Persistent Inflation: A Policy, Not a Coincidence

May 7, 2024 | Economic Collapse

Is the persistent inflation in the United States a deliberate outcome of fiscal policy, driven by increased government deficit spending and the Federal Reserve’s decision to maintain low interest rates and slow quantitative tightening?

In today’s economic climate, the persistent inflation gripping the United States appears to be no mere accident but a deliberate outcome of fiscal policy. The evidence? The nation’s monetary base, specifically the money supply measured as M2, has surged back to levels seen in March 2023 and has continued to climb almost every month since October of the previous year. This rebound occurs alongside U.S. government deficit spending, which effectively negates any contraction from the Federal Reserve’s balance sheet reductions. Despite the Fed shrinking its balance sheet by $1.5 trillion from its peak, the government deficit stubbornly remains above $1.5 trillion annually.

The Fed’s Role and Statements

As the Federal Reserve opts to keep interest rates steady, the broader implications of their decision-making process become apparent. Federal Reserve Chairman Jerome Powell recently indicated that no rate hikes are anticipated in the near future. Furthermore, the Fed has announced a slowdown in its quantitative tightening process, a move that seems counterintuitive given the current economic indicators of a robust economy with solid unemployment, consumption, and growth figures. Starting in June, the Fed plans to reduce the monthly redemption cap on Treasury securities from $60 billion to $25 billion, while maintaining other caps and reinvestments. This decision suggests a concerning prioritization of keeping the sovereign debt market stable over combating inflation.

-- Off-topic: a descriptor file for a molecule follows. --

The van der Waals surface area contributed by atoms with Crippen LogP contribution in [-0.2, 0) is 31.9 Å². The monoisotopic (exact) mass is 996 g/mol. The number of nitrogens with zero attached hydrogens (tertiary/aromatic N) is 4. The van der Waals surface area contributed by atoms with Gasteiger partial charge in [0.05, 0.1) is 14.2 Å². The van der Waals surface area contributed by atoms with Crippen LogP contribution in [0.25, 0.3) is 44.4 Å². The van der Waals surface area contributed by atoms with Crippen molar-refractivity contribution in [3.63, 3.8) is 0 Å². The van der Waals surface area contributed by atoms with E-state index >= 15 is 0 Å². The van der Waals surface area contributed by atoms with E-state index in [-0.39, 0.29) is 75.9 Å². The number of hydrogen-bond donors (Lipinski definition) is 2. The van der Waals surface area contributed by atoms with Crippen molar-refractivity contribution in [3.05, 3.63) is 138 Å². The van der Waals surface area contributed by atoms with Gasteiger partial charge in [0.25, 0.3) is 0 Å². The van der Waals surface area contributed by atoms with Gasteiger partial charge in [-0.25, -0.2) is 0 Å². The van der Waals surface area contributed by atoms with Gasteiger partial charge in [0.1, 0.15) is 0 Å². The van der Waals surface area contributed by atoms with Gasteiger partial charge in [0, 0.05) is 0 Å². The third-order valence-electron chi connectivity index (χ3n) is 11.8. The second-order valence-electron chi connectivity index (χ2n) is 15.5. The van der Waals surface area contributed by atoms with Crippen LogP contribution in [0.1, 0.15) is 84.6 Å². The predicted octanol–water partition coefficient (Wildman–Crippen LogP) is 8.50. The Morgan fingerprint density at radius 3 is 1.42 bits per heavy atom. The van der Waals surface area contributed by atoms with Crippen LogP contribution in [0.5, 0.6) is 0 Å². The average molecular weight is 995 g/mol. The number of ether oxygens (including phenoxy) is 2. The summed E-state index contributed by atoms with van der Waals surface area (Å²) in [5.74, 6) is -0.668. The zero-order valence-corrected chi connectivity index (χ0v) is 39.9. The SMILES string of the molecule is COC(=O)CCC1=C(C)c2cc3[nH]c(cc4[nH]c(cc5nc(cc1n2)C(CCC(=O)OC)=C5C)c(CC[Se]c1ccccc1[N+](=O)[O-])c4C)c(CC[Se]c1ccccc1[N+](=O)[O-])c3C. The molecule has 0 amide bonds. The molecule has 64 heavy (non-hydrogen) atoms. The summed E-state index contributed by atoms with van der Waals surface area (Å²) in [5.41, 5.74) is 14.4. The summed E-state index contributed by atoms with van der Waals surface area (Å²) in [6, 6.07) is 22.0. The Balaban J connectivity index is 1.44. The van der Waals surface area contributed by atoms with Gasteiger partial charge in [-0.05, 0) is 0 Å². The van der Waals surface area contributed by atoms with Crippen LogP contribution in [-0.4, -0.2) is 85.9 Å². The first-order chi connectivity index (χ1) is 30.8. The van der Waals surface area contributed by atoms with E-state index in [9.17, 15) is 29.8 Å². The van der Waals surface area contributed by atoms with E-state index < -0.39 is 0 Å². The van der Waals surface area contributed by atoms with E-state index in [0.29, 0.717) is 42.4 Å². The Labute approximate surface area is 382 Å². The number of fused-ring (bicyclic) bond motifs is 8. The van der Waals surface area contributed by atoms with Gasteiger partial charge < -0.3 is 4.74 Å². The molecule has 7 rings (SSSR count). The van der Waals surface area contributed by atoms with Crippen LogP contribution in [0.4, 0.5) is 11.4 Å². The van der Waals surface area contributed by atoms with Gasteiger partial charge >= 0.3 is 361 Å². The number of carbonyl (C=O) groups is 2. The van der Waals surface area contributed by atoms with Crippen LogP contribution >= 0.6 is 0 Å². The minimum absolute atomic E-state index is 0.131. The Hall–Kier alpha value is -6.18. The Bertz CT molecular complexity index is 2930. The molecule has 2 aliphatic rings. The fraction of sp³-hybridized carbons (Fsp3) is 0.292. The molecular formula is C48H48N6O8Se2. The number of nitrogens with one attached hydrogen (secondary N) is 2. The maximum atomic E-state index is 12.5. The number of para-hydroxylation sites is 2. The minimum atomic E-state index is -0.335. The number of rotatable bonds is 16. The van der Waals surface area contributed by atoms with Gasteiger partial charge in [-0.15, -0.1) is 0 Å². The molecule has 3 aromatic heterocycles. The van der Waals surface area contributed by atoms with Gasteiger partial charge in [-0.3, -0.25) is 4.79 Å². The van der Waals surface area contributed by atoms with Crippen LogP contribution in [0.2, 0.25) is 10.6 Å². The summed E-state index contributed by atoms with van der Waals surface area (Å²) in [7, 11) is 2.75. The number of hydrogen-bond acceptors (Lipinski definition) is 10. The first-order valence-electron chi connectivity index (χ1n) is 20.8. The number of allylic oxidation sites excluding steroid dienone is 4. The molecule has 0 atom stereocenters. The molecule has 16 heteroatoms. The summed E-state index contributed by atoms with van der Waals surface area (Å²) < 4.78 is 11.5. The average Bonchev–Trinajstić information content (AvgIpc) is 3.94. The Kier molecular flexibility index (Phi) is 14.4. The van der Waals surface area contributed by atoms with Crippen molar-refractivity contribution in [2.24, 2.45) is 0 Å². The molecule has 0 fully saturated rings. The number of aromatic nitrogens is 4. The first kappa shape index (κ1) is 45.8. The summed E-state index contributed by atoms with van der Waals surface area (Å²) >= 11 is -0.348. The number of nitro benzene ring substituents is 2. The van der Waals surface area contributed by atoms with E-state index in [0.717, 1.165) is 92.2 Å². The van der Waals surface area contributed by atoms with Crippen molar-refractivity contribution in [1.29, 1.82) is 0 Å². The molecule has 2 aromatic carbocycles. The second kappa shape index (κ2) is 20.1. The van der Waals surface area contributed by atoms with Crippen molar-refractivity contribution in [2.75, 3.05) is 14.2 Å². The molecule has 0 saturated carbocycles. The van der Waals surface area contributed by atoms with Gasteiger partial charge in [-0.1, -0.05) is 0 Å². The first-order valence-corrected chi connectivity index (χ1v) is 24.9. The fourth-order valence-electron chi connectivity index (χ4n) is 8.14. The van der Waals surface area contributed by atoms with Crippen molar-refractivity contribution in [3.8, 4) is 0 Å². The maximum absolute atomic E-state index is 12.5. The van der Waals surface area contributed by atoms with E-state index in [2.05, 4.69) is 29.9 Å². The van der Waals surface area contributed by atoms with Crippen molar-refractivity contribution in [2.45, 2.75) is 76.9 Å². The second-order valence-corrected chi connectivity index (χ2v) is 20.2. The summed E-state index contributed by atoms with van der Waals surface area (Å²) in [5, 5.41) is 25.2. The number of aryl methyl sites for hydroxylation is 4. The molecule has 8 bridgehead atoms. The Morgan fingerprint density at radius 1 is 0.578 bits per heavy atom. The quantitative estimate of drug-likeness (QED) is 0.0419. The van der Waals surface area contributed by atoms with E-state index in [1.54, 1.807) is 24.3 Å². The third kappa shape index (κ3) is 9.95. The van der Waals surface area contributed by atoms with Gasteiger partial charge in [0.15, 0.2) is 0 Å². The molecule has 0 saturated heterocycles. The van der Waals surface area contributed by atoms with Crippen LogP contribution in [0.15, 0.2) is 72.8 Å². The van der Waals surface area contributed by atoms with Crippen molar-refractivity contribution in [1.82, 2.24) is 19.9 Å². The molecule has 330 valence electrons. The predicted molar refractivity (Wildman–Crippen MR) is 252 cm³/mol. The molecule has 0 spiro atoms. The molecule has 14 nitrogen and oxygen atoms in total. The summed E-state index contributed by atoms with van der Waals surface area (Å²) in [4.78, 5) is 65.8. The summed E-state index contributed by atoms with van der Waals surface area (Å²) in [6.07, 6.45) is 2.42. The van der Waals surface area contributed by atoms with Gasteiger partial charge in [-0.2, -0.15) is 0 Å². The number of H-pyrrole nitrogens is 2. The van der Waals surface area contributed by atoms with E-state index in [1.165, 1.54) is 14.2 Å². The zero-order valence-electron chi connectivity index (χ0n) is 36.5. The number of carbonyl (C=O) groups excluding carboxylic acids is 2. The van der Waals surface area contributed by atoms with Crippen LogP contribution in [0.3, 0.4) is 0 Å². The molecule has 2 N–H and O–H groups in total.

Underlying Economic Pressures

This monetary policy direction may be partly explained by recent pressures in the Treasury yield curve, with the two-year Treasury yield hitting a precarious 5 percent. Such spikes in government debt yields have historically led to significant market corrections. The Federal Reserve, it seems, is more concerned with preventing turmoil in the bond market due to the unsustainable rise in government deficit and public debt than with curbing inflation.

Market Reactions and Implications

The immediate market reaction saw the two-year yield dip to 4.8 percent and the 10-year to 4.5 percent. This indicates a market that is increasingly reliant on Federal intervention to maintain stability, highlighting a significant disconnect between the Treasury’s debt supply and private sector demand. Moreover, concerns grow as global demand for U.S. Treasuries is questioned, despite foreign holdings at all-time highs. This disparity suggests that the demand is not robust enough to match the relentless supply of new government bonds.

International Dynamics and U.S. Fiscal Health

Interestingly, China’s holdings of U.S. Treasury bonds have decreased for two consecutive months, now standing at $775 billion, while Japan grapples with a weak yen, potentially needing to intervene and offload U.S. reserves. These international movements underscore a lack of confidence in U.S. fiscal health, contrasting sharply with the Fed’s ostensibly optimistic economic outlook.

The Perils of Current Fiscal Policies

The broader picture painted by these fiscal and monetary policies is bleak. By keeping interest rates low and delaying balance sheet normalization, the Fed is effectively ensuring that the brunt of the economic adjustment falls on the private sector—families and businesses—while the government continues to fuel inflation through unchecked fiscal policies. Chairman Powell, in his role, appears more as a fireman attempting to douse a raging inferno with a mere bucket of water while the government, akin to an arsonist, continues to escalate the blaze.

The ongoing economic strategies suggest a deliberate choice to sustain high inflation through continued expansive fiscal policies and a cautious monetary stance. This approach risks not only the immediate economic stability of the United States but also its long-term fiscal health, making it crucial for policymakers to reassess their priorities. The persistent inflation is not just a byproduct of economic cycles but a direct result of policy decisions, highlighting a dangerous gamble with the nation’s economic future.


Will the deliberate policy decisions to maintain low interest rates and slow quantitative tightening continue to drive persistent inflation in the United States? Leave a comment…


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